And yes, I know there are many out there who take huge pride in their recycling efforts and somehow manage to get their rubbish so that they only actually have to leave black bags out once a year or whatever.  Hey – all power to your elbow.  Well done.  I salute you.  You’re great, and I’m sure you feel it.  But for the rest of us flawed lot, who honestly recycle with best endeavour rather than fervour, who have kids with disposable nappies, and who shamefully do buy convenience food and takeaways and other modern stuff that generates waste – and carry our share of liberal guilt for doing so – we nevertheless don’t want that (or our equally guilty neighbours share) festering in our neighbourhood.  So hurrah for the weekly bin collection, and hurrah for Eric for doing whatever he realistically can to preserve it.

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Those Tiresome Attempts to Justify the Tottenham Riots

The riots in Tottenham are hooliganism pure and simple.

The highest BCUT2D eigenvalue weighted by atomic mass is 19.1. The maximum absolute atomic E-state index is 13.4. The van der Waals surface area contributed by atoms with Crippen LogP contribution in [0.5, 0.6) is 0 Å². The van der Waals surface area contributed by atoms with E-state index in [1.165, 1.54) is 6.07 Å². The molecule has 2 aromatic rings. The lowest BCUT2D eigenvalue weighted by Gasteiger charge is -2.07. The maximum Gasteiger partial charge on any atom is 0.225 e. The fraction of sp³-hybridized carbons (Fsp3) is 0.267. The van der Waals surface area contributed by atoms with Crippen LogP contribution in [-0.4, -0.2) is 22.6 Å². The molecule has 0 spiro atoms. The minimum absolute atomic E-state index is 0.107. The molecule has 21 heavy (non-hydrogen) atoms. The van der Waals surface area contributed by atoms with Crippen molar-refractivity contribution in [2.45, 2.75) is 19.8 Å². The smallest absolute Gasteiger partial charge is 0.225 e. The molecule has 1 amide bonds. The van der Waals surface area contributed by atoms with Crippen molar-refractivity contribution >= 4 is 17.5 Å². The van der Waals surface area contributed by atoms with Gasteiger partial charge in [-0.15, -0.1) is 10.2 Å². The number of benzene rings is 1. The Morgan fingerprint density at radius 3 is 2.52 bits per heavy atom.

For the British commentariat that is far too simple an analysis to be allowed to stand. Cue, thousands of column inches attempting to frame last night as an inevitable expression of the ‘class-war’ stoked by this Government. Please spare me that bullshit.

I’m sure that the Chinese whisper ‘on the street’ will be “cops kill family man, Mark Duggan, in cold blood”.  That will have been enough for bored youths, who are no doubt suffering crappy prospects with a combination of the recession and poor education to go out and have ‘a good old fashioned riot and loot’. To some small extent they will also be emboldened by pictures of ‘Arab Spring’ that bombard our news, and to an even lesser extent be more against the Met than ever after the hackgate coverage.

Pseuds will over-analyse all the above ‘reasons’ and offer them as ‘excuses’. There will be more than a hint they are on the rioters side. In this over-analysis they will ignore the role played by the local gang leaders in stirring this up and the opportunistic criminality they engage in whilst it is kicking off.

We don’t know the circumstances of Duggan’s death – and it may well be that the police could have handled the operation far better. Someone has lost their life, he is a father, and no matter what he was up to that is a cause of sadness. Nevertheless, the fact the chap was carrying a gun and if reports are to be believed shot at a police officer, suggests the police were right to be moving in on him. Whatever, it will be far more constructive to wait for the outcome of the IPCC investigation before rushing out and burning down the local branch of Aldi.